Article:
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Title VII to Protect LGBTQ Community

Client Alert

It is not every day that the United States Supreme Court issues a decision that dramatically changes the workplace, but it happened this week. In a landmark decision captioned as Bostock v. Clayton County, issued by the Court on June 15th, the Court ruled that federal law prohibiting discrimination on the basis of “sex” will now include protections for individuals on the basis of sexual orientation, transgender, and gender identity.

On its face, Title VII of the Civil Rights Act of 1964 provides, in pertinent part, that it is an “unlawful employment practice for an employer” to discriminate against an individual “because of such individual’s race, color, sex, or national origin” (emphasis added).

In the decades since its passing, courts across the country have grappled with the meaning of “sex” within the text of Title VII and the extent of its coverage; however, today, the Court clarified that “sex” includes sexual orientation, transgender, and gender identity, extending employment protections to these protected classes of people.

Justice Gorsuch delivered the opinion of the Court in which he writes:

In Title VII, Congress adopted broad language making it illegal for an employer to rely on an employee’s sex when deciding to fire that employee. We do not hesitate to recognize today a necessary consequence of that legislative choice: An employer who fires [or discriminates against] an individual merely for being gay or transgender defies the law.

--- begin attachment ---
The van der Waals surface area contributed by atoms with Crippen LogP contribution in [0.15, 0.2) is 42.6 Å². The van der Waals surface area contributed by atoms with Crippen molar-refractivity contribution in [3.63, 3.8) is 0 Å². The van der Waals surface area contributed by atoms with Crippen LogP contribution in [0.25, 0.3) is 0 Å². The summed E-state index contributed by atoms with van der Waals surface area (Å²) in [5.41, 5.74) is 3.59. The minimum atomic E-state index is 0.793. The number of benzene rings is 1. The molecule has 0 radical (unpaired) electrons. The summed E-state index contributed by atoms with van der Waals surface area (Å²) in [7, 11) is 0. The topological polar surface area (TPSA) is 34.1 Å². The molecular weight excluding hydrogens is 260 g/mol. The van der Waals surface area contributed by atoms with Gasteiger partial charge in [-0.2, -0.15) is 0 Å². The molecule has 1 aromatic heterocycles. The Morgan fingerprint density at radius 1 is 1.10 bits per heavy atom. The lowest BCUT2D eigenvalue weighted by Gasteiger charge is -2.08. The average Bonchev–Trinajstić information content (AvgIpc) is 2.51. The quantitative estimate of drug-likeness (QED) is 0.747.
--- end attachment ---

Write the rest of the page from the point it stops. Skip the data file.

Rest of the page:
This is a very important decision for all employers in America to recognize and follow as it will surely lead to liability and lawsuits for those employers that choose to ignore it. Practically, this decision prohibits an employer from considering an employee’s sexual orientation, transgender, or gender identification when making decisions concerning hiring, discipline, pay rate, job duties, and termination. As a result, employers should take this ruling as an opportunity to update employee handbooks and ensure provisions reflect the newly identified protected classes. As an additional measure, employers should use this decision as an opportunity to conduct re-trainings for all employees to ensure company-wide compliance with anti-discrimination and harassment policies, including the recent protections afforded to the LGBTQ community. Finally, this decision should spark employers to consider purchasing or reviewing their current Employment Practices Liability Insurance (“EPLI”) plan to ensure protection in the event of claims arising out of this decision.

Bryan Meek is a member of Brennan, Manna & Diamond’s Employment & Labor team and is available to assist you with responding to requests for information and/or appealing unfavorable unemployment decisions. Bryan can be reached at 330.253.5586, or bmeek@bmdllc.com


Valley National Bank/Trulieve Loan: A Big Step Out of the Shadows